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Labour to incentivise medical students to choose general practice 'immediately'

The Labour Party is planning to introduce ‘immediate’ incentives for medical students to choose general practice as a career, it has revealed.

The party made the pledge in a statement issued in response to Pulse’s revelation this morning that GP vacancies are at their highest rate since Pulse started running surveys on vacancy rates.

In the statement, Labour shadow health minister Andrew Gwynne accused the Conservative Party for causing the GP crisis by not following up on promises made on GP recruitment.

Mr Gwynne said: ‘These figures reveal the scale of the GP workforce crisis the Tories have created, where warm words on GP recruitment each year are followed by broken promises the next.

‘Labour will take immediate action to incentivise more students to choose GP speciality training, to encourage more GPs to practice in under-doctored areas and to encourage those who have recently left to return to practice.’

He said that after five years of the Tory’s ‘failing plan’ to recruit GPs this would require ‘more ambition and more funding’.

Referring to the party’s plan to raise extra money for the NHS via new taxes on property, Mr Gwynne said: ‘The doomsayers are wrong to say that crisis is inevitable. Labour is determined to turn things around, and we are the only party with a funded plan to do it.’

The RCGP has also responded to the alarming figures, which were revealed in Pulse’s annual analysis of GP vacancy numbers, saying that they have ‘reinforced’ the college’s message that the UK’s ‘severe’ GP shortate is now having a ‘serious impact’ on patients.

RCGP honorary secretary Professor Nigel Mathers said the figures further underlined the college’s campaign for the general practice part of the NHS budget to rise from a record low of 8% and back up to 11%.

He said: ‘Patient demand is increasing rapidly due to our growing and ageing population but this has not been matched with funding or the numbers of GPs and practice staff needed to deliver high standards of care.

‘What’s more, highly trained and experienced family doctors are leaving the profession in growing numbers because of these pressures and not enough medical students are entering general practice to replace them.’

Readers' comments (15)

  • I BLAME THE DAILY MAIL-this "rag" has "terrorised" GPs for years.....and as The Tory mouthpiece has been "feeding the electorate the kind of propaganda that their Tory masters want to put out".

    The sooner this "rag" is "muzzled" the better

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  • whatevs

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  • Yes - and when we train them we will tell them how it is - and not trick the poor souls.

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  • what are the incentives?

    - increase expenses ?
    - reduce future income ?
    - work till they are 75 ?
    - get struck off before they reach 75 ?
    - work 24 hrs a day 7 days a week
    - be responsible for everything and be blamed for everything?

    they would be better off going into politics ...

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  • This shows that Labour completely does not understand the problem and will not tackle the problems that are causing the GP crisis (as none of the others will either)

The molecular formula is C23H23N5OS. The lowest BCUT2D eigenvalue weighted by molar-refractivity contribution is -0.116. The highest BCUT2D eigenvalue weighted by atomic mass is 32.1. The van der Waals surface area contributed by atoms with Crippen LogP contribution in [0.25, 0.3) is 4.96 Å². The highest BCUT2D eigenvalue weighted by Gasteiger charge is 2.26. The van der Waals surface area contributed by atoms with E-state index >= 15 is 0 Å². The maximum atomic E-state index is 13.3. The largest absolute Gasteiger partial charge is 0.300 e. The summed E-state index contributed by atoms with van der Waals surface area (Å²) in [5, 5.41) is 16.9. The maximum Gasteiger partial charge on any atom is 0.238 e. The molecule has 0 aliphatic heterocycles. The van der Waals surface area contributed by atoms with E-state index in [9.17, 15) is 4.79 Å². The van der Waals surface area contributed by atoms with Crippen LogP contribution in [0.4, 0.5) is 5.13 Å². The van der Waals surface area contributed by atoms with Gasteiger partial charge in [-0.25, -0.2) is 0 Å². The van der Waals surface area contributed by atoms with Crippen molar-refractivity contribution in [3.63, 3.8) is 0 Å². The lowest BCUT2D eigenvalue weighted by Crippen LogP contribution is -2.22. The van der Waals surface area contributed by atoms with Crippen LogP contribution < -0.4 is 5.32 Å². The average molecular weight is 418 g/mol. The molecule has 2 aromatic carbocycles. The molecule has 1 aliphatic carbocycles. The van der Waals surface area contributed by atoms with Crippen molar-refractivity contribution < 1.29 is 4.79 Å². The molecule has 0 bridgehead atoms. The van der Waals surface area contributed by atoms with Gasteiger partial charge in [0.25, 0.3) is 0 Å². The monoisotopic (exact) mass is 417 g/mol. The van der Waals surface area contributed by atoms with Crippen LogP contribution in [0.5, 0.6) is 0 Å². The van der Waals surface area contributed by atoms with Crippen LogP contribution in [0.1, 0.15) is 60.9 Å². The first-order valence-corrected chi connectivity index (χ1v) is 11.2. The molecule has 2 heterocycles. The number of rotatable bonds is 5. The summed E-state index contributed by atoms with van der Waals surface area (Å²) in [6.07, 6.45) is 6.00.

The problems are overload of work, pointless bureaucratic politicised work, the obscenity that is the CQC, Monitor, HealthWatch, NHSE, and so on, as well as the tightening of money.

    Silly one-off "incentives" will fool no-one and will not fix the root problems, which are politically created and thus will never be sorted by politicians.

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  • policies policies policies. More policies to solve the old ones. Get rid of everything every policy target quango monitoring body. Pay a rate at least £40 for every 10 min consult £100 for every visit see as many or as few as you like and be paid accordingly and thats it simple time money saved for the country. no crisis as 50+ patients per day would be doable in a 10 hour day with little admin

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  • 2003 job was crappy, shortage of GPs etc.
    2004 contract updated more GPs stayed working, more doctors became GPs
    2015. gradual decline and assault on the job has made GP less desirable

    The answer is to make the job more attractive to all GPs, not by bribing new GPs.

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  • The scale of the problem is much worse than they think. I am currently working out my notice. Whichever Government there is in power, has exactly two months to change my mind.

    Once I have gone I am not returning, as seniority will have gone and my income and influence will be even less. If you lose all these partners then General Practice is not viable.

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  • trying to con medical students - will not work.

    Make the job viable..simples

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  • Incentivise them how exactly?By strapping them in suicide vests with the promise of 72 virgins??Thinking about it, recruiting suicide bombers has many parallels with recruiting GPs.Both groups are young, hopelessly naive and idealistic making them easy targets.I hope modern day medical students are smarter but with the fact that more than 50% of VTS places are still full I seriously doubt it.

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